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Imagine this futuristic tableau: A severely depressed person walks into her doctor's office, sits in a specially designed chair with a coil around her head, and with little more than an IV injection, undergoes deep brain stimulation to treat her deep, dark psychological illness.
Well, that's not going to happen any time soon, but engineers at MIT are working on the building blocks that could make that fictional scenario a reality.
They've developed a method — a proof-of-concept, really — to stimulate brain tissue using external magnetic fields and injected magnetic nanoparticles that resemble small bits of rust. This technique allows for direct stimulation of neurons, which could someday be an effective treatment for a variety of neurological diseases, like Parkinson's, and even further in the future, for severe, treatment-resistant psychiatric disorders like depression, without the need for highly invasive brain implants or external connections. The research is published in the journal Science.
Current treatments have been effective in reducing or eliminating tremors associated with Parkinson's but involve major brain surgery to implant wires that are connected to an outside power source.
Polina Anikeeva, an assistant professor of materials science and engineering at MIT, says the new research suggests a much less invasive possibility. I asked her to describe the research in an accessible way and here's what she said:
First, I want to clearly say that we are still very far away from any clinical or even pre-clinical application, this is a first proof-of-concept study, looking at the possibility of using these materials to stimulate neurons deep in the brain.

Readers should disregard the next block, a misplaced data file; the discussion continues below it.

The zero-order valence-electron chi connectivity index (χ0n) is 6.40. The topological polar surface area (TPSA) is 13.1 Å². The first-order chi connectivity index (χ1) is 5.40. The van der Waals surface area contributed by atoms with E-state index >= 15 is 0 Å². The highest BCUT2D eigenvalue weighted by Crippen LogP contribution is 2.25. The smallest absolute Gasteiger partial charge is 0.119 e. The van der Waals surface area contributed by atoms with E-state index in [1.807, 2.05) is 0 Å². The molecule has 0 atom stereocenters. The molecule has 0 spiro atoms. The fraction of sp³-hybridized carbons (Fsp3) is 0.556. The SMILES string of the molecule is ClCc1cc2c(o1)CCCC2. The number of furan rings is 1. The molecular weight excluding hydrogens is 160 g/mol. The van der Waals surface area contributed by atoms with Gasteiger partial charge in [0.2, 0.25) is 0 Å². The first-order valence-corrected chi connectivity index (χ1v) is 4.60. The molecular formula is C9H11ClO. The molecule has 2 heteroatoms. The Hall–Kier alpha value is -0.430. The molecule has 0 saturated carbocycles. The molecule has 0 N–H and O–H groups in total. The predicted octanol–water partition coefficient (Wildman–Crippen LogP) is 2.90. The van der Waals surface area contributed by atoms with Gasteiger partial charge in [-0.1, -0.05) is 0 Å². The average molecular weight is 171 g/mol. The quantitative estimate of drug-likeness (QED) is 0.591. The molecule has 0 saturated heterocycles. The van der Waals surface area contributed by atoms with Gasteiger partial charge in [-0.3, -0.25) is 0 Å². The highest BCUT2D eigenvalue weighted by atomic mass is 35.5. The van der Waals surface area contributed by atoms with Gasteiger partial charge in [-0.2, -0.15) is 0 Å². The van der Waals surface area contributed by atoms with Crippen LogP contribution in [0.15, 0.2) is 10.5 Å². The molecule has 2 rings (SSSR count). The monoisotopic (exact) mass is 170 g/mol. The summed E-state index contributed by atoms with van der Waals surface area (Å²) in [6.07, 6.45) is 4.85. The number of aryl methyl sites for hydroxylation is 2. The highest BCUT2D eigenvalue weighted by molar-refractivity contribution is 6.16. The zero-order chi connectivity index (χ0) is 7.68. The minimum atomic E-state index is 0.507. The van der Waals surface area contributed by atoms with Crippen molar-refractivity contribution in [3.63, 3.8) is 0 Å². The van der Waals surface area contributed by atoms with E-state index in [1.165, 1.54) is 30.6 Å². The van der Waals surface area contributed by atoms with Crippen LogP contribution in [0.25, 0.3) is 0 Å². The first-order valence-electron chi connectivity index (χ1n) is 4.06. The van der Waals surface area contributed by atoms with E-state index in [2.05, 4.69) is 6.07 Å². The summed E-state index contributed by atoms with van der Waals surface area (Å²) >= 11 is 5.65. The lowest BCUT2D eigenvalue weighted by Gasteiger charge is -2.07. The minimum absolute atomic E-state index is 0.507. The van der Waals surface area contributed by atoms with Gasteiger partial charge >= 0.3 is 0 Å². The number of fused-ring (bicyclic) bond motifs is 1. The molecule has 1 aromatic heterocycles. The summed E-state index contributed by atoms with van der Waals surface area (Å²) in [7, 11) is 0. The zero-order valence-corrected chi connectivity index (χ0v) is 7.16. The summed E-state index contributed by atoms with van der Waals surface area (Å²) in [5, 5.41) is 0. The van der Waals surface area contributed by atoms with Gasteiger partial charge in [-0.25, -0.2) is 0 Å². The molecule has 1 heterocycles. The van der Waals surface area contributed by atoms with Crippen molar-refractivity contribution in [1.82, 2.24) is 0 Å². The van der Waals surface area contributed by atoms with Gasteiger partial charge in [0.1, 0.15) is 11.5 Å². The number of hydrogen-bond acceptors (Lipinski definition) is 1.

What we've done is to give a simple injection of nanomaterials (iron oxide) that look like small bits of rust [but aren't actually rust], deep into the brain. This allows us to deliver stimulus using a magnetic field, which is converted into heat by the little rust particules. Now we have a system where a magnetic field is applied from the outside and with a simple injection of the materials we can deliver the stimulas deep in the brain without the connectors and without the implants. We don't have to be invasive in order to do the stimulation.
These tests, she says, were conducted in culture, with flourescent measurements, and also in mice who had their brains extracted after the stimulation, allowing researchers to look at the expression of factors (proteins) that happen with neural activity; specifically, a protein called C-Fos.
Here's more from Anikeeva:
The magnetic field is applied from the outside using coils shaped like a donut with a hole cut out — more like a halo, but part of the halo is snapped out — and that's where the field escapes. When magnetic fields interact with rust particules, they dissipate heat and that heat can trigger neurol activity.
This method still uses an injection in the brain, but in the future, instead of injecting the particles directly into the brain, doctors might use catheters or IV injection to treat certain types of neurological disorders (Parkinson's, Essential tremor, depression) that are currently treated with deep brain stimulation which is a highly invasive procedure, a major surgery.